HOPE YOU ARE HAVING A STELLAR BIRTHDAY, KATE. I’ve already sent this to you but EVERYONE (who follows me) NEEDS TO KNOW YOUR BIRTHDAY.
This took forever to finally complete and was originally a belated Christmas thing, since we were too late to join the usuk secret santa event, but NOW IT’S A BIRTHDAY THING TOO. Yes.
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The sun came up on the smooth city made of plastic, concrete, and metal, the only one for miles, maybe hours upon hours, and it was bigger than a lake, bigger than the biggest crater on the moon. What it lacked in natural things it made up for in color and size. With hues of budding leaves, shades of sandy mountains, and dotted with the blues of a clear running stream, buildings were stretched out towards the sky. They were plastic on the outside, either slick or matte, though their skeletons were metal, something strong and taken from some other planet. Iron tracks wove in and around them, spiraling up sometimes, like long ago amusement parks. The sleek metal trains were not up yet, it was too early. They always waited until the sun could warm them up, to make them shine.
The streets were as smooth as the buildings, nearly seamless, and they were as empty as the tracks. The people had yet to rise and nobody had any need for cars or buses — the trains took them anywhere they could possibly need to go. The city was only so big, after all. As soon as the people woke, so would the city. Holographic advertisements would greet potential customers at street corners, engaging them in conversation, answering questions and the like.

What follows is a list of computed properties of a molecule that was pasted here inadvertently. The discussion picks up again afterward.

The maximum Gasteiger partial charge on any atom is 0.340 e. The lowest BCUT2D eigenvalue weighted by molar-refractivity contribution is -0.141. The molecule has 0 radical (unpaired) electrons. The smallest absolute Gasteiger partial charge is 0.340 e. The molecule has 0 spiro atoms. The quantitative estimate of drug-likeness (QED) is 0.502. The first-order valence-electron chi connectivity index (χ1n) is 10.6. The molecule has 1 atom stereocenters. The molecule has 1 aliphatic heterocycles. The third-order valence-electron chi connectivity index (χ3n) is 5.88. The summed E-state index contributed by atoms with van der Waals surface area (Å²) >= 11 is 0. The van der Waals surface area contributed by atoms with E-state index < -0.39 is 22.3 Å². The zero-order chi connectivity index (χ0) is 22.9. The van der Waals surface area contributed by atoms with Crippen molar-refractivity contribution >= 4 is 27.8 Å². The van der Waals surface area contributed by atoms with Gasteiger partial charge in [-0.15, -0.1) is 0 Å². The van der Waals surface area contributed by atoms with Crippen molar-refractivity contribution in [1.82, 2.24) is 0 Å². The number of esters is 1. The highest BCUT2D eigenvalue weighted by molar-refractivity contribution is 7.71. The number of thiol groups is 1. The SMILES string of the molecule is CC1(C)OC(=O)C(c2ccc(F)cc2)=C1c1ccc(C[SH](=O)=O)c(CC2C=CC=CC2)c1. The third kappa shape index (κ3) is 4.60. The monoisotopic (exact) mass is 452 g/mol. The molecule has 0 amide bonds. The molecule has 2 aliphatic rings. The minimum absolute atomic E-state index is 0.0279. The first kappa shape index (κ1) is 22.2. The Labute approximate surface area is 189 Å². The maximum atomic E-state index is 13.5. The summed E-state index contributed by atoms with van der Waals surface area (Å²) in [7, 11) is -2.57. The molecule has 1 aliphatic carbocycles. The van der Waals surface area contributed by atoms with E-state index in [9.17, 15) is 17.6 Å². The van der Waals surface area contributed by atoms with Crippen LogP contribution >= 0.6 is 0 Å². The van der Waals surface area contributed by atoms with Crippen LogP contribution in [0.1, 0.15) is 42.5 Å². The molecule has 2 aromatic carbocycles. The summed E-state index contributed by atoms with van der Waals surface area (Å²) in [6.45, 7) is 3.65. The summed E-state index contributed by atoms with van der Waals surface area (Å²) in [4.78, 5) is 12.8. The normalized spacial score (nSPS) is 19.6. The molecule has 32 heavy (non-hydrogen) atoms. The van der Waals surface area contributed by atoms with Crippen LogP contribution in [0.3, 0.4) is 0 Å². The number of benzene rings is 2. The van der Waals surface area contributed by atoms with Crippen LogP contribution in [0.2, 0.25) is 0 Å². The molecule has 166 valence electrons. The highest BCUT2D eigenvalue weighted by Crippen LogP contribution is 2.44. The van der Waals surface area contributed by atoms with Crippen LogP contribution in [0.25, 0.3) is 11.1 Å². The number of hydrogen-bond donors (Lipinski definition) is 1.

In one particular building the color of tomato soup with milk stirred in, up several flights of different types of stairs, the sun crept in through the plastic windows. There were no curtains in the living room, so almost everything lit up at once as soon as the rays came through. Shelves built from curling bits of metal smoldered together lined the upper parts of the wall, where they hit the ceiling. They were filled with odds and ends, like porcelain cat figurines and bird feathers. Plants, though scarce in the city, were in between weathered books, leaves cascading down the windowsills, branches brushing against the blue painted walls. The sofa sagged towards the middle, a crocheted blanket thrown across the back. Movie posters were tacked every which way to the walls alongside paintings done by friends or family.
Olivia was the first to stir, green eyes opening to their darkened bedroom. Stars had been painted on the dark blue ceiling, taken from a page about astronomy from the library. Amelia was still asleep next to her, clinging to a pillow that was nearly her own size. The curtains hadn’t been closed properly, as light poked in through the bottom corner. Olivia crawled to the end of the bed and made her way down the ladder — they had a queen-sized bunk bed to save on space. Underneath was Amelia’s work desk, a large computer-screen drawing tablet plugged in and charging. One of her thin papered sketches crinkled under Olivia’s foot as soon as she made it to the floor. She huffed a bit — couldn’t Amelia clean up after herself?